June 27, 2021 4 min read
Are your sheets getting old and worn? Or maybe it’s time to upgrade your bedding for a better night’s sleep. Either way, this handy guide will assist you in selecting the perfect bedding. To start, here are a few factors to consider.
Of course, the cost is one of the primary factors in making a purchase. Instead of comparing prices between products, why not set a budget. Now you can objectively evaluate all products within that budget.
And we don’t just mean king, queen, twin, or single. Different manufacturers have different dimensions of these standard sizes.
With differing definitions of “king-sized bed set”, the safest thing would be to get the exact dimensions of your mattress and buy sheets to fit. The last thing you’ll want is to take home your spanking new sheets and find they don’t work!
There are plenty of sustainable textiles available that won’t break the bank. Not only will eco-friendly bedding help you sleep better at night knowing you made a responsible choice, but these materials are also usually much more comfortable and healthier than conventional bedding.
The most common bedding material (or the most common textile in the world, for that matter) is cotton.
Cotton farming is known to be destructive to the environment and has a terrible carbon footprint. In addition, cotton is a highly water-intensive crop that is often grown in developing countries that often have water shortages. Despite this, it takes 2,700 liters of water to make a single t-shirt, taking away the water supply of the local population.
It also uses around 6% of pesticides and 16% of insecticides globally. They are harmful chemicals that contribute to greenhouse gas emissions and create a huge carbon footprint.
In addition to that, these chemicals pollute the groundwater and pose a significant health risk for cotton farmers and nearby communities.
A study from the World Health Organisation revealed that about 20,000 individuals living around cotton farms suffer from malformations, cancer, and miscarriages.
Cotton is also land-intensive, with farms taking up land that can otherwise be used for agriculture. Cotton farming also results in soil salinization and depletes the soil of nutrients, making the land unsuitable for agricultural use.
If you have chosen to go for organic and eco-friendly, congratulations, and as inhabitants of this planet, we thank you!
Here are a few sustainable materials you can pick from.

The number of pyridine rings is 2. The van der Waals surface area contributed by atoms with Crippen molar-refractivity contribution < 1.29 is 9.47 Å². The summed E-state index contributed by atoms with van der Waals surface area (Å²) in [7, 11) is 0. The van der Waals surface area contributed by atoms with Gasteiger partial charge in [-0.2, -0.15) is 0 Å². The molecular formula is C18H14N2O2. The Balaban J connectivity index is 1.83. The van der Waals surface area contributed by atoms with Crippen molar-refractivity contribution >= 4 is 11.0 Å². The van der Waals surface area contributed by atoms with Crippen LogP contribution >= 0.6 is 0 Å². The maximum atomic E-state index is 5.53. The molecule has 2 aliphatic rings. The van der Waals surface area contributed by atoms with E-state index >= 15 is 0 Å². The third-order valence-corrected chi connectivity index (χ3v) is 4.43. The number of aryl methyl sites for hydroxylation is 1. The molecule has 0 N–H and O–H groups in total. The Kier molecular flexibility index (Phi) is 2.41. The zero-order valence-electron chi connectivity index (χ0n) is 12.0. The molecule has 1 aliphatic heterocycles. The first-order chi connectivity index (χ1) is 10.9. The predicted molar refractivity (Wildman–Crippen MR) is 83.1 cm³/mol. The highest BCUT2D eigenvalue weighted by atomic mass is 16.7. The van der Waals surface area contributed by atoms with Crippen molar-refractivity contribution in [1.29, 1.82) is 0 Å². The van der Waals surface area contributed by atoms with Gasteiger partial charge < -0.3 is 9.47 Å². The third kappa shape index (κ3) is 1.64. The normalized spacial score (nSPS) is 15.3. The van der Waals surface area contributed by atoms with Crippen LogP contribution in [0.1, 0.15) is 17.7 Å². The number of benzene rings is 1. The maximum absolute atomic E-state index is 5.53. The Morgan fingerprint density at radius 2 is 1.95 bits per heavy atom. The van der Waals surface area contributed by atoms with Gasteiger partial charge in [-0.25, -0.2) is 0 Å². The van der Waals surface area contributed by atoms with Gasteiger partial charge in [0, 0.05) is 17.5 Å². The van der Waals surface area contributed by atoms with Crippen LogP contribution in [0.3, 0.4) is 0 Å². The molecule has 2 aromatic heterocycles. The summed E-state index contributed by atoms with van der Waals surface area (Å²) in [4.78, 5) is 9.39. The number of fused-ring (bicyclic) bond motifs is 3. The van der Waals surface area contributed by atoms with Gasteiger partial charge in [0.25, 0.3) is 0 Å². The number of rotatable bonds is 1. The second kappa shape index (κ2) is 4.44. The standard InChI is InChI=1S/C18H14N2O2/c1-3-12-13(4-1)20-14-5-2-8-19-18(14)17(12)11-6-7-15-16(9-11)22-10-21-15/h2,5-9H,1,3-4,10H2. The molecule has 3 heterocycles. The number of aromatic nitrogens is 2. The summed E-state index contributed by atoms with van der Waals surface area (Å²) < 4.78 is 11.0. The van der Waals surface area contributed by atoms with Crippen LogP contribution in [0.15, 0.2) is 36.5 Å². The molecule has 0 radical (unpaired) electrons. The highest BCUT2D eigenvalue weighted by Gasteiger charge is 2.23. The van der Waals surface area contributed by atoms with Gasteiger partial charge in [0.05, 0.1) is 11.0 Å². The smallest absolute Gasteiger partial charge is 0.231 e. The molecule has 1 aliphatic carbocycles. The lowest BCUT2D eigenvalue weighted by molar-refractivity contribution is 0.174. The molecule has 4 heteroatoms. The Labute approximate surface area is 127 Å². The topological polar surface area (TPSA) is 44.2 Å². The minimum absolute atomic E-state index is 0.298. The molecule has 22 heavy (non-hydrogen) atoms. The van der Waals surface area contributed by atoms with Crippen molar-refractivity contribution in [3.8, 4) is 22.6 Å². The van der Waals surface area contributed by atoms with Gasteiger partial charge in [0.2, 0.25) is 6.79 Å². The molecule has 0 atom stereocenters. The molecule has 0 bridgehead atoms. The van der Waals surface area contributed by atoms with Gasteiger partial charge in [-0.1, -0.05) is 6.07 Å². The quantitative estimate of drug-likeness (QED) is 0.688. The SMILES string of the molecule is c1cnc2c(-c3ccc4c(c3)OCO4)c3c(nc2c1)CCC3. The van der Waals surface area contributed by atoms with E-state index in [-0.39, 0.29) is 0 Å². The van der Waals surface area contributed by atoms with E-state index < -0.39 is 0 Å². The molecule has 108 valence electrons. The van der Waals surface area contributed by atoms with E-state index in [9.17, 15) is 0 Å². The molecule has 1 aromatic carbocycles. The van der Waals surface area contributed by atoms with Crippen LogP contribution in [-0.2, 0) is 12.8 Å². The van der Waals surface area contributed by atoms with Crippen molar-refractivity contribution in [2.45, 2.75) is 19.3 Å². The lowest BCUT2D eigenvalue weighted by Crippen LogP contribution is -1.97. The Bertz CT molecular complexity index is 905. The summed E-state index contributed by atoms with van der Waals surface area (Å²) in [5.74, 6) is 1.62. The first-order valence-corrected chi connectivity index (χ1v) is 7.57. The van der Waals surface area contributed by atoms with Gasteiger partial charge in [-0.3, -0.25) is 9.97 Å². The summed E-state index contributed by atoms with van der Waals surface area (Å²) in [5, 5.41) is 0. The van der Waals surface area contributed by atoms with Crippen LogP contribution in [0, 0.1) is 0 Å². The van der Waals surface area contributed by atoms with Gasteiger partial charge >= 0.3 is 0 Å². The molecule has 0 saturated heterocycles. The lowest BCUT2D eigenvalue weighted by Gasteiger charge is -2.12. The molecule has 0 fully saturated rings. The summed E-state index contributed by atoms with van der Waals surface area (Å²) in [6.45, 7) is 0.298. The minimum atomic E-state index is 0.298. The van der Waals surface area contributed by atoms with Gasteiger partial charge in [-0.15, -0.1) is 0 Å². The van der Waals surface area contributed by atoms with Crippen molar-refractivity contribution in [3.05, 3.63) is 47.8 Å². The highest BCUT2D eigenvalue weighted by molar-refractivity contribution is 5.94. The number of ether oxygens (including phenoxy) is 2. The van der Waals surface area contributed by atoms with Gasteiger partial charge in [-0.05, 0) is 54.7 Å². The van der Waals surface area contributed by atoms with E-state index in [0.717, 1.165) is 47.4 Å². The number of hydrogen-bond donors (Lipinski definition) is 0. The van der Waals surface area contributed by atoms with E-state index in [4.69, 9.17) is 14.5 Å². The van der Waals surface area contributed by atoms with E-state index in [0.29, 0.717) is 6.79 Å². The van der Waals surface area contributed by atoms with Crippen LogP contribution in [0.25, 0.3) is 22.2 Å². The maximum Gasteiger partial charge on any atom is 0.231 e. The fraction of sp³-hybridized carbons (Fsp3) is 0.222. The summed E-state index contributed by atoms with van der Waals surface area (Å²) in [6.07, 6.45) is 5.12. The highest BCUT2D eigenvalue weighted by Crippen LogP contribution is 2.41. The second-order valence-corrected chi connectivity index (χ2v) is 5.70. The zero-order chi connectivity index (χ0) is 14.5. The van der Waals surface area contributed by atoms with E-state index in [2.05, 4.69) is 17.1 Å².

Bamboo - Gaining rapidly in popularity, bamboo fabric is soft, breathable, cooling, moisture-wicking, and antibacterial. Bamboo is also sustainably harvested from fast-growing plants, leading to a smaller carbon footprint.
Linen - Woven from flax plants, linen is known to be durable, breathable, and absorbent.
Tencel - Remarkably soft, Tencel is harvested from the wood pulp of eucalyptus trees. It is breathable, antibacterial, moisture-wicking, and durable. In addition, the hardy eucalyptus trees require no pesticides or insecticides to flourish. They are harvested from cutting rather than uprooting and continue to provide material for many years.
Hemp - Eight times stronger than cotton, hemp plants naturally grow without pesticides or insecticides. They grow quickly, don’t require much water, and don’t take up too much land. Hemp fabric is very soft, highly durable, and will last for many years.
Organic Cotton - Using less water and no toxic chemicals, organic cotton is a way better alternative to conventional cotton.
Now you’ve got a rough idea of what to look for in a full bed set, you’ll find plenty of options in department stores and online retailers. We’d like to share a few things to note while shopping for your sheets.
The thread count is the number of strands woven together per square inch. It is counted by adding the threads from length and width. For example, 100 lengthwise threads woven with 50 widthwise threads will give a thread count of 150.
Traditionally, thread counts are used to determine the quality of the product. Unfortunately, this is no longer so. Unscrupulous manufacturers have found imaginative ways to inflate the thread count artificially.
A “ply” is a fiber that can be combined into a single thread. For example, 2-ply means a thread is made up of 2 smaller threads that are twisted together. Hence, a 2-ply, 200 thread count sheet is, in fact, only 100 threads.
The only time the thread count matters is on single-ply fabrics.
GOTS aims to ensure the certified organic status of textiles and applies to most materials. It includes the ecological and social manufacturing process and even monitors labeling to provide honesty to the consumer.
The Oeko-Tex certification means every product component has been tested for harmful substances and deemed safe for human use. The criteria for accreditation are strict and constantly updated with new scientific research.
Fair Trade ensures the product was produced in a socially responsible environment. If a product is certified vegan, that means no critters were used or harmed in the supply chain. The FSC guarantees the trees used are harvested responsibly and sustainably.
Unless you aren’t planning to wash your sheets (eew!), you will need more than one full bed set.
Different colors could be an excellent way to switch it up a little.
Like sheets, pillowcases come in different sizes. So if you’re shopping for a full bed set that will include pillowcases, it might be a good idea to measure your pillows and ensure a good fit.
Trying the product out at the store cannot beat actually spending the night on your new sheets.
Ethical companies will offer fuss-free returns within 100 days, so you can make your purchase with the peace of mind that you can return it if it doesn’t work out. They stand behind their products and usually have excellent return policies.